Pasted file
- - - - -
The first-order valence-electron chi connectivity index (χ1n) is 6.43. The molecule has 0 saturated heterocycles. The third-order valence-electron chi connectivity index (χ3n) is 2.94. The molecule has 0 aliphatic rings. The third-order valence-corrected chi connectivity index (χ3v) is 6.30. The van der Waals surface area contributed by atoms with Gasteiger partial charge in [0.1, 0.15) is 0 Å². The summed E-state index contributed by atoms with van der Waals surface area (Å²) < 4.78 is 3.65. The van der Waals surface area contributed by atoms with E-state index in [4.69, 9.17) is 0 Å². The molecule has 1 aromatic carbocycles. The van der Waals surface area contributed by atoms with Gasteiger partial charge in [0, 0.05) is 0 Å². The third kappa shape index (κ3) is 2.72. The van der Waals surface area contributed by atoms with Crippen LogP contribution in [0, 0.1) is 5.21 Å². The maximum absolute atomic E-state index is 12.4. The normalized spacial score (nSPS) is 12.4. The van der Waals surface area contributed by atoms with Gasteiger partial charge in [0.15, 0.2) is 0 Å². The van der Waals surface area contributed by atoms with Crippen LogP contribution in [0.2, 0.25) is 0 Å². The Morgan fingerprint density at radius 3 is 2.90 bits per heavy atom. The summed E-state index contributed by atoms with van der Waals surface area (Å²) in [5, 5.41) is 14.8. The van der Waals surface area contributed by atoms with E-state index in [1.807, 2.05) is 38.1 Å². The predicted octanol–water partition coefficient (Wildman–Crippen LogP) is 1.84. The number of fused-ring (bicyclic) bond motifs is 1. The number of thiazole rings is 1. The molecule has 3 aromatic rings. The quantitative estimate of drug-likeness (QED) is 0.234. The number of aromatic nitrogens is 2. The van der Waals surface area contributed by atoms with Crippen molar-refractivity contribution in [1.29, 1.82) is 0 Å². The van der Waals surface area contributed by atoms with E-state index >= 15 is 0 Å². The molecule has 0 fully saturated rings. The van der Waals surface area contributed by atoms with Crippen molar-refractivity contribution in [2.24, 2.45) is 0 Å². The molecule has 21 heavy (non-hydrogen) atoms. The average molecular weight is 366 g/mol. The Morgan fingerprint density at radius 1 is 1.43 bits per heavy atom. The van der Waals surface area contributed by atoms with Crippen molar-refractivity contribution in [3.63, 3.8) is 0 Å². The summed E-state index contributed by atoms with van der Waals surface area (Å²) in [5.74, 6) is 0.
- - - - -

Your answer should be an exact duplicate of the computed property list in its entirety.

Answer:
The first-order valence-electron chi connectivity index (χ1n) is 6.43. The molecule has 0 saturated heterocycles. The third-order valence-electron chi connectivity index (χ3n) is 2.94. The molecule has 0 aliphatic rings. The third-order valence-corrected chi connectivity index (χ3v) is 6.30. The van der Waals surface area contributed by atoms with Gasteiger partial charge in [0.1, 0.15) is 0 Å². The summed E-state index contributed by atoms with van der Waals surface area (Å²) < 4.78 is 3.65. The van der Waals surface area contributed by atoms with E-state index in [4.69, 9.17) is 0 Å². The molecule has 1 aromatic carbocycles. The van der Waals surface area contributed by atoms with Gasteiger partial charge in [0, 0.05) is 0 Å². The third kappa shape index (κ3) is 2.72. The van der Waals surface area contributed by atoms with Crippen LogP contribution in [0, 0.1) is 5.21 Å². The maximum absolute atomic E-state index is 12.4. The normalized spacial score (nSPS) is 12.4. The van der Waals surface area contributed by atoms with Gasteiger partial charge in [0.15, 0.2) is 0 Å². The van der Waals surface area contributed by atoms with Crippen LogP contribution in [0.2, 0.25) is 0 Å². The Morgan fingerprint density at radius 3 is 2.90 bits per heavy atom. The summed E-state index contributed by atoms with van der Waals surface area (Å²) in [5, 5.41) is 14.8. The van der Waals surface area contributed by atoms with E-state index in [1.807, 2.05) is 38.1 Å². The predicted octanol–water partition coefficient (Wildman–Crippen LogP) is 1.84. The number of fused-ring (bicyclic) bond motifs is 1. The number of thiazole rings is 1. The molecule has 3 aromatic rings. The quantitative estimate of drug-likeness (QED) is 0.234. The number of aromatic nitrogens is 2. The van der Waals surface area contributed by atoms with Crippen molar-refractivity contribution in [1.29, 1.82) is 0 Å². The van der Waals surface area contributed by atoms with E-state index >= 15 is 0 Å². The molecule has 0 fully saturated rings. The van der Waals surface area contributed by atoms with Crippen molar-refractivity contribution in [2.24, 2.45) is 0 Å². The molecule has 21 heavy (non-hydrogen) atoms. The average molecular weight is 366 g/mol. The Morgan fingerprint density at radius 1 is 1.43 bits per heavy atom. The van der Waals surface area contributed by atoms with Crippen molar-refractivity contribution in [3.63, 3.8) is 0 Å². The summed E-state index contributed by atoms with van der Waals surface area (Å²) in [5.74, 6) is 0.